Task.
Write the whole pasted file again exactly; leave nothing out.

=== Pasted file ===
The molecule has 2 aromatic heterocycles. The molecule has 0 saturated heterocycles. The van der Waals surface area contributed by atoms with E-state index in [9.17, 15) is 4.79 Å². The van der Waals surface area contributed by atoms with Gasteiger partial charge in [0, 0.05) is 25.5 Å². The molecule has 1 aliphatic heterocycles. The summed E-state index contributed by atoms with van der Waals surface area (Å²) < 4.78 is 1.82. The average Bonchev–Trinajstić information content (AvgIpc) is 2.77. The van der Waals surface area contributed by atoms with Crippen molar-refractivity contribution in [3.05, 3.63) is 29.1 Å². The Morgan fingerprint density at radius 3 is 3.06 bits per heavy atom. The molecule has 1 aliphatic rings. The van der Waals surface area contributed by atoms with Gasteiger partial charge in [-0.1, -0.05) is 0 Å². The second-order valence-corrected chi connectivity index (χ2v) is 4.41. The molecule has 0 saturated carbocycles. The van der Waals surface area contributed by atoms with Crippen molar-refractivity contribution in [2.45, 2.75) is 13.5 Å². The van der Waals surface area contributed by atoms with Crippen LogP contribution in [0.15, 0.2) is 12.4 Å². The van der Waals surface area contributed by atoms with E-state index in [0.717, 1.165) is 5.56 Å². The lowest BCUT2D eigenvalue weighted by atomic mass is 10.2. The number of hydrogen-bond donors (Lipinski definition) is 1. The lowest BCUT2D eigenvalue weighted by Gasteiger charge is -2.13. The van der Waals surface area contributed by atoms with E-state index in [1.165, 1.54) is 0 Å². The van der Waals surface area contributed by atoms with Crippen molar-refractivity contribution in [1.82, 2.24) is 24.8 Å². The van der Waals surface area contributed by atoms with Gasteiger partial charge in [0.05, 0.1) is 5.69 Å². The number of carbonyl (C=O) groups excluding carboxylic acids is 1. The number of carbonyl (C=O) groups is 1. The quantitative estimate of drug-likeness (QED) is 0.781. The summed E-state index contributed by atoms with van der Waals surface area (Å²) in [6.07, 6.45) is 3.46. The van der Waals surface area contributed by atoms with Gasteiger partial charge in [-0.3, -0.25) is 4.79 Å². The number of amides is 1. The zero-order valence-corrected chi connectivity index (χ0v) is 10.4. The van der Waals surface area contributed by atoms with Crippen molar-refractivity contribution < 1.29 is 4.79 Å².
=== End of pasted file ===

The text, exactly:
The molecule has 2 aromatic heterocycles. The molecule has 0 saturated heterocycles. The van der Waals surface area contributed by atoms with E-state index in [9.17, 15) is 4.79 Å². The van der Waals surface area contributed by atoms with Gasteiger partial charge in [0, 0.05) is 25.5 Å². The molecule has 1 aliphatic heterocycles. The summed E-state index contributed by atoms with van der Waals surface area (Å²) < 4.78 is 1.82. The average Bonchev–Trinajstić information content (AvgIpc) is 2.77. The van der Waals surface area contributed by atoms with Crippen molar-refractivity contribution in [3.05, 3.63) is 29.1 Å². The Morgan fingerprint density at radius 3 is 3.06 bits per heavy atom. The molecule has 1 aliphatic rings. The van der Waals surface area contributed by atoms with Gasteiger partial charge in [-0.1, -0.05) is 0 Å². The second-order valence-corrected chi connectivity index (χ2v) is 4.41. The molecule has 0 saturated carbocycles. The van der Waals surface area contributed by atoms with Crippen molar-refractivity contribution in [2.45, 2.75) is 13.5 Å². The van der Waals surface area contributed by atoms with Crippen LogP contribution in [0.15, 0.2) is 12.4 Å². The van der Waals surface area contributed by atoms with E-state index in [0.717, 1.165) is 5.56 Å². The lowest BCUT2D eigenvalue weighted by atomic mass is 10.2. The number of hydrogen-bond donors (Lipinski definition) is 1. The lowest BCUT2D eigenvalue weighted by Gasteiger charge is -2.13. The van der Waals surface area contributed by atoms with E-state index in [1.165, 1.54) is 0 Å². The van der Waals surface area contributed by atoms with Crippen molar-refractivity contribution in [1.82, 2.24) is 24.8 Å². The van der Waals surface area contributed by atoms with Gasteiger partial charge in [0.05, 0.1) is 5.69 Å². The number of carbonyl (C=O) groups excluding carboxylic acids is 1. The number of carbonyl (C=O) groups is 1. The quantitative estimate of drug-likeness (QED) is 0.781. The summed E-state index contributed by atoms with van der Waals surface area (Å²) in [6.07, 6.45) is 3.46. The van der Waals surface area contributed by atoms with Gasteiger partial charge in [-0.3, -0.25) is 4.79 Å². The number of amides is 1. The zero-order valence-corrected chi connectivity index (χ0v) is 10.4. The van der Waals surface area contributed by atoms with Crippen molar-refractivity contribution < 1.29 is 4.79 Å².